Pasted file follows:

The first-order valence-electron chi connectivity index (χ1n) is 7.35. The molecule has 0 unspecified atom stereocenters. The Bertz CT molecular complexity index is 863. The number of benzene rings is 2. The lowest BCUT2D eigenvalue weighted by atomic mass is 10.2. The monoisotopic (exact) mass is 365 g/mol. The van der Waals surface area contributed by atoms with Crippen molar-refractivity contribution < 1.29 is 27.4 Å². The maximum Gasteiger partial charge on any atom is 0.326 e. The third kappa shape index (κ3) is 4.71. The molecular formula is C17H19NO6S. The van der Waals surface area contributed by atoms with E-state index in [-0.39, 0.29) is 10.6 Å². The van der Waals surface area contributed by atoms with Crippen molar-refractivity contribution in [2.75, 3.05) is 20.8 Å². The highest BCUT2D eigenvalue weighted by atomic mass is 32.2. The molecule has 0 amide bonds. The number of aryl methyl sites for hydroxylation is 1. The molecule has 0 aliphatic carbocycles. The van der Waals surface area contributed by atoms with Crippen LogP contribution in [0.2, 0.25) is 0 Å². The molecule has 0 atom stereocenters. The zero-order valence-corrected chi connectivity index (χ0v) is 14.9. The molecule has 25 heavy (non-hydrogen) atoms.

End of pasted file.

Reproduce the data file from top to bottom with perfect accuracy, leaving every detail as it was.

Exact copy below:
The first-order valence-electron chi connectivity index (χ1n) is 7.35. The molecule has 0 unspecified atom stereocenters. The Bertz CT molecular complexity index is 863. The number of benzene rings is 2. The lowest BCUT2D eigenvalue weighted by atomic mass is 10.2. The monoisotopic (exact) mass is 365 g/mol. The van der Waals surface area contributed by atoms with Crippen molar-refractivity contribution < 1.29 is 27.4 Å². The maximum Gasteiger partial charge on any atom is 0.326 e. The third kappa shape index (κ3) is 4.71. The molecular formula is C17H19NO6S. The van der Waals surface area contributed by atoms with E-state index in [-0.39, 0.29) is 10.6 Å². The van der Waals surface area contributed by atoms with Crippen molar-refractivity contribution in [2.75, 3.05) is 20.8 Å². The highest BCUT2D eigenvalue weighted by atomic mass is 32.2. The molecule has 0 amide bonds. The number of aryl methyl sites for hydroxylation is 1. The molecule has 0 aliphatic carbocycles. The van der Waals surface area contributed by atoms with Crippen LogP contribution in [0.2, 0.25) is 0 Å². The molecule has 0 atom stereocenters. The zero-order valence-corrected chi connectivity index (χ0v) is 14.9. The molecule has 25 heavy (non-hydrogen) atoms.